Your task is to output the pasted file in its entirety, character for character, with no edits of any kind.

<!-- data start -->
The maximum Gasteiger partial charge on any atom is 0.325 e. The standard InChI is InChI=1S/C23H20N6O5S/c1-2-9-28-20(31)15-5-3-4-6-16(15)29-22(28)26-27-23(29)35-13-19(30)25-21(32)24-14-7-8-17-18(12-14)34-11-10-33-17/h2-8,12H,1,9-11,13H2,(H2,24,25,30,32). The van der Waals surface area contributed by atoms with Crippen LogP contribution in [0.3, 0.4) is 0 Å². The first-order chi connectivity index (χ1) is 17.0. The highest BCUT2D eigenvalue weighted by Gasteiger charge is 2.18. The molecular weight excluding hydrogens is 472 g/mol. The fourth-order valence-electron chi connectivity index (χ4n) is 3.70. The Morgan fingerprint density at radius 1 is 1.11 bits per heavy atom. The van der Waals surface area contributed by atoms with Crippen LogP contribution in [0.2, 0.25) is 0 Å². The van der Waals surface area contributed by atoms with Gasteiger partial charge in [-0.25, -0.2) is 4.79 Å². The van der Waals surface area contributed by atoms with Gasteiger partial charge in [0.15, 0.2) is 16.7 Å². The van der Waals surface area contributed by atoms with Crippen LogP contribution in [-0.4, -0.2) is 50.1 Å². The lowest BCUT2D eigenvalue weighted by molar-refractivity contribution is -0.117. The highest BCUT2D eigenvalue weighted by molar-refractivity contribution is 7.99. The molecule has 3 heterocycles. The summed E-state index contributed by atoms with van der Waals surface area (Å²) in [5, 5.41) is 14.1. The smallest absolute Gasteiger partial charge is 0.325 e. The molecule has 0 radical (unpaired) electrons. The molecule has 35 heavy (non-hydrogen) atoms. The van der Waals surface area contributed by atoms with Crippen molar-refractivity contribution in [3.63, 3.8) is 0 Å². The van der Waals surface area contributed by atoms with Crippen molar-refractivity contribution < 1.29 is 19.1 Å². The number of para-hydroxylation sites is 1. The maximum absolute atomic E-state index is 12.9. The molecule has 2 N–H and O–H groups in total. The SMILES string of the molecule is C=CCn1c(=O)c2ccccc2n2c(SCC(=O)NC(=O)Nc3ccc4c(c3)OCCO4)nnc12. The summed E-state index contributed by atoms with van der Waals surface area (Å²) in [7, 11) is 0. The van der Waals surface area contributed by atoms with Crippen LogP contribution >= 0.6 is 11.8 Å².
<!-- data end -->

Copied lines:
The maximum Gasteiger partial charge on any atom is 0.325 e. The standard InChI is InChI=1S/C23H20N6O5S/c1-2-9-28-20(31)15-5-3-4-6-16(15)29-22(28)26-27-23(29)35-13-19(30)25-21(32)24-14-7-8-17-18(12-14)34-11-10-33-17/h2-8,12H,1,9-11,13H2,(H2,24,25,30,32). The van der Waals surface area contributed by atoms with Crippen LogP contribution in [0.3, 0.4) is 0 Å². The first-order chi connectivity index (χ1) is 17.0. The highest BCUT2D eigenvalue weighted by Gasteiger charge is 2.18. The molecular weight excluding hydrogens is 472 g/mol. The fourth-order valence-electron chi connectivity index (χ4n) is 3.70. The Morgan fingerprint density at radius 1 is 1.11 bits per heavy atom. The van der Waals surface area contributed by atoms with Crippen LogP contribution in [0.2, 0.25) is 0 Å². The van der Waals surface area contributed by atoms with Gasteiger partial charge in [-0.25, -0.2) is 4.79 Å². The van der Waals surface area contributed by atoms with Gasteiger partial charge in [0.15, 0.2) is 16.7 Å². The van der Waals surface area contributed by atoms with Crippen LogP contribution in [-0.4, -0.2) is 50.1 Å². The lowest BCUT2D eigenvalue weighted by molar-refractivity contribution is -0.117. The highest BCUT2D eigenvalue weighted by molar-refractivity contribution is 7.99. The molecule has 3 heterocycles. The summed E-state index contributed by atoms with van der Waals surface area (Å²) in [5, 5.41) is 14.1. The smallest absolute Gasteiger partial charge is 0.325 e. The molecule has 0 radical (unpaired) electrons. The molecule has 35 heavy (non-hydrogen) atoms. The van der Waals surface area contributed by atoms with Crippen molar-refractivity contribution in [3.63, 3.8) is 0 Å². The van der Waals surface area contributed by atoms with Crippen molar-refractivity contribution < 1.29 is 19.1 Å². The number of para-hydroxylation sites is 1. The maximum absolute atomic E-state index is 12.9. The molecule has 2 N–H and O–H groups in total. The SMILES string of the molecule is C=CCn1c(=O)c2ccccc2n2c(SCC(=O)NC(=O)Nc3ccc4c(c3)OCCO4)nnc12. The summed E-state index contributed by atoms with van der Waals surface area (Å²) in [7, 11) is 0. The van der Waals surface area contributed by atoms with Crippen LogP contribution >= 0.6 is 11.8 Å².